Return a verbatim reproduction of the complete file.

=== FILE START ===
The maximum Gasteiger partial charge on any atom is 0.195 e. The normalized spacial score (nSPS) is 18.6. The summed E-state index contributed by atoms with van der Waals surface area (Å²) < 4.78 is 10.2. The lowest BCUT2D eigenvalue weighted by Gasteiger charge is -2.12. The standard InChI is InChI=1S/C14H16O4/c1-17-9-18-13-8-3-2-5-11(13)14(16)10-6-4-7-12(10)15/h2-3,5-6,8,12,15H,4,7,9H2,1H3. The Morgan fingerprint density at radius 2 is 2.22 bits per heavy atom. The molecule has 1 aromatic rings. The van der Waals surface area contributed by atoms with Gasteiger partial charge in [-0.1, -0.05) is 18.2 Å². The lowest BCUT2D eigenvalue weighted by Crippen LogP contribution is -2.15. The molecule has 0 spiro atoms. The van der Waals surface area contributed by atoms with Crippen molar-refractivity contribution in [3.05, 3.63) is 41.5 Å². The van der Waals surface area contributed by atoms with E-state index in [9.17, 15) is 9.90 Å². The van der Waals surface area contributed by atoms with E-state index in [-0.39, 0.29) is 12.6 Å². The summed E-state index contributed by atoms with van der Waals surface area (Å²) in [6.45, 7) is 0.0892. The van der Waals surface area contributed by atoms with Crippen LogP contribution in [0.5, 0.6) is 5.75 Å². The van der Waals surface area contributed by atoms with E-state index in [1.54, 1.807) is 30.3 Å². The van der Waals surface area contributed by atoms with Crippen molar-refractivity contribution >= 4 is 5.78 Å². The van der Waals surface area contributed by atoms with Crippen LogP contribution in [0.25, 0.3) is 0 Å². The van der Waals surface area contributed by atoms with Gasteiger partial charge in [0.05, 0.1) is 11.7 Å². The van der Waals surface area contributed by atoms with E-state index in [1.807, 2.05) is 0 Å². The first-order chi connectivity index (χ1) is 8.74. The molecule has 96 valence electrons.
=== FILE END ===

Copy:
The maximum Gasteiger partial charge on any atom is 0.195 e. The normalized spacial score (nSPS) is 18.6. The summed E-state index contributed by atoms with van der Waals surface area (Å²) < 4.78 is 10.2. The lowest BCUT2D eigenvalue weighted by Gasteiger charge is -2.12. The standard InChI is InChI=1S/C14H16O4/c1-17-9-18-13-8-3-2-5-11(13)14(16)10-6-4-7-12(10)15/h2-3,5-6,8,12,15H,4,7,9H2,1H3. The Morgan fingerprint density at radius 2 is 2.22 bits per heavy atom. The molecule has 1 aromatic rings. The van der Waals surface area contributed by atoms with Gasteiger partial charge in [-0.1, -0.05) is 18.2 Å². The lowest BCUT2D eigenvalue weighted by Crippen LogP contribution is -2.15. The molecule has 0 spiro atoms. The van der Waals surface area contributed by atoms with Crippen molar-refractivity contribution in [3.05, 3.63) is 41.5 Å². The van der Waals surface area contributed by atoms with E-state index in [9.17, 15) is 9.90 Å². The van der Waals surface area contributed by atoms with E-state index in [-0.39, 0.29) is 12.6 Å². The summed E-state index contributed by atoms with van der Waals surface area (Å²) in [6.45, 7) is 0.0892. The van der Waals surface area contributed by atoms with Crippen LogP contribution in [0.5, 0.6) is 5.75 Å². The van der Waals surface area contributed by atoms with E-state index in [1.54, 1.807) is 30.3 Å². The van der Waals surface area contributed by atoms with Crippen molar-refractivity contribution >= 4 is 5.78 Å². The van der Waals surface area contributed by atoms with Crippen LogP contribution in [0.25, 0.3) is 0 Å². The van der Waals surface area contributed by atoms with Gasteiger partial charge in [0.05, 0.1) is 11.7 Å². The van der Waals surface area contributed by atoms with E-state index in [1.807, 2.05) is 0 Å². The first-order chi connectivity index (χ1) is 8.74. The molecule has 96 valence electrons.